5. High levels of caffeine
Although caffeine is touted as a benefit for athletes, too much caffeine can hurt our stomachs. It’s important to find the right balance.
Caffeine can stimulate the gastrointestinal tract, leading to an upset stomach, nausea, and sometimes diarrhea. It also can increase the amount of acid in your stomach, influencing reactions like acid reflux and stomach ulcers.
6. Too much fiber
Most people that eat an average, western diet will likely fall short on fiber. However, if you have a high-fiber diet already, and then add in workout supplements fortified with fiber, you may experience abdominal bloating, stomach pain, or constipation.
An average person, depending on their age, sex, and weight, is generally safe to consume anywhere from 25-38g of fiber per day. Some people will be okay outside that range, while others may even experience stomach discomfort within that range.
High levels of fiber, especially when consumed in a short period, can be challenging for your body to absorb and process. Essentially, when your body has too much fiber in the digestive tract, you’re unable to pass it through your stool in the normal amount of time. This back-up is what can cause stomach pain.
7. Sodium bicarbonate
Commonly known as baking soda, sodium bicarbonate is a common supplement for preventing and curbing muscle fatigue during and after workouts. Additionally, small, targeted amounts of baking soda can help ease acid imbalances that cause upset stomachs, like acid reflux.
Unfortunately, as with most ingredients on our list, having too much of it can cause stomach upset. This happens because it can influence our stomach acid levels.
Usually, if taken in moderation, sodium bicarbonate will not have much of an adverse effect. However, if you already have a sensitive stomach, it may be best to talk to a medical professional to see what an appropriate dosage would be.
Magnesium is commonly added to workout supplements due to its ability to move blood sugar into our muscles. This helps our body to dispose of lactates that build up during exercise.
Sticking to a recommended daily dose of magnesium (less than 350 mg varying with age, sex, and weight), may not bother your stomach. However, when taking more than the recommended daily dose, you may experience stomach upset, cramping, and nausea.
Creatine is often found in workout supplements as it is thought to help with muscle recovery and provide bursts of energy during high-intensity workouts. You will commonly find creatine as a stand-alone supplement, but it can be included in other pre-workout powders and liquid protein supplements.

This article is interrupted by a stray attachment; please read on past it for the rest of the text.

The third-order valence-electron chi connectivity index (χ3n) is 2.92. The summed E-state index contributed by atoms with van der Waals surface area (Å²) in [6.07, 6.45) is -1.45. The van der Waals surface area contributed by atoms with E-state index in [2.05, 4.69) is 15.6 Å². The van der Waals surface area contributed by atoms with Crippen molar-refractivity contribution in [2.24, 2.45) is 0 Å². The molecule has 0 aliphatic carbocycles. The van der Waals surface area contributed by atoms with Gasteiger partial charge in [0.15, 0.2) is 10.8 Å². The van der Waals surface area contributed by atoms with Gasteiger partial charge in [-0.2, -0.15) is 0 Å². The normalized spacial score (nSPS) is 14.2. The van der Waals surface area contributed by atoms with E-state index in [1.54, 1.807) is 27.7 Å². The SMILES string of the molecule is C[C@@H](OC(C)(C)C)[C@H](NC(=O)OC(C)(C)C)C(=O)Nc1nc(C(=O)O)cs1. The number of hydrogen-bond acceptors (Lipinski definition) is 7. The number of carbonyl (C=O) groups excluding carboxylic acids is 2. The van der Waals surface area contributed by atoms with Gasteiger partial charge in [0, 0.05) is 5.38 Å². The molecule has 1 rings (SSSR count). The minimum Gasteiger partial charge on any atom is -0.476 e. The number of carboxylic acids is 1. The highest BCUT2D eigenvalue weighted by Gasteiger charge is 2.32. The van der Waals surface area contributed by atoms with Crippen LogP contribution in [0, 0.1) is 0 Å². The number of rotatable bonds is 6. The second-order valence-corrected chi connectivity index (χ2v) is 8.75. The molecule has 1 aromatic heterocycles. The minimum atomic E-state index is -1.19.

Creatine can cause stomach cramping, diarrhea, and nausea because it is not easily water-soluble. If you don’t drink enough water, creatine will get stuck in your gastrointestinal tract until there is enough liquid to dissolve it.
10. Any high FODMAP foods
Anyone following a low FODMAP diet will need to be very selective with their protein powder choice. A low FODMAP diet is a common choice for people that live with irritable bowel syndrome.
When you break it down simply, FODMAPs are certain carbohydrates found in wheat and beans. Most of the ingredients listed above would be considered high FODMAP (sweeteners, artificial ingredients, magnesium, and lactose).
Spirulina and collagen are both excellent sources of protein for a low FODMAP diet. You can also choose from other sources for protein powder, but it is best to look for the least processed options first. You should select a low FODMAP workout supplement with tested ingredients, minimal added minerals, and no known additives or gut irritants (caffeine).
The best protein powders and options for sensitive stomachs
The best way to find a protein powder for sensitive stomachs is by always looking at the ingredients. You should be looking for the bioavailability, protein type, processing, and any added ingredients.
There are tons of factors that will vary from person to person when it comes to the “perfect” protein powder for a sensitive stomach. However, there is plenty of overlap in ingredients to avoid and include.
Although protein powder is most widely used, liquid protein supplements are an effective and easy to absorb alternative.
Hydrolyzed collagen protein supplements like Frog Fuel are among the most effective protein supplements on the market today. This is because they are designed to have a significantly smaller dalton size and contain high-quality digestive enzymes.
Frog Fuel hydrolyzed collagen protein shots are free of GMOs and artificial flavors, and fortified with 22 amino acids, making them one of the few complete protein supplements. These easy to digest liquid protein shots can help you get rid of your stomach pain so you can keep your mind on your workouts.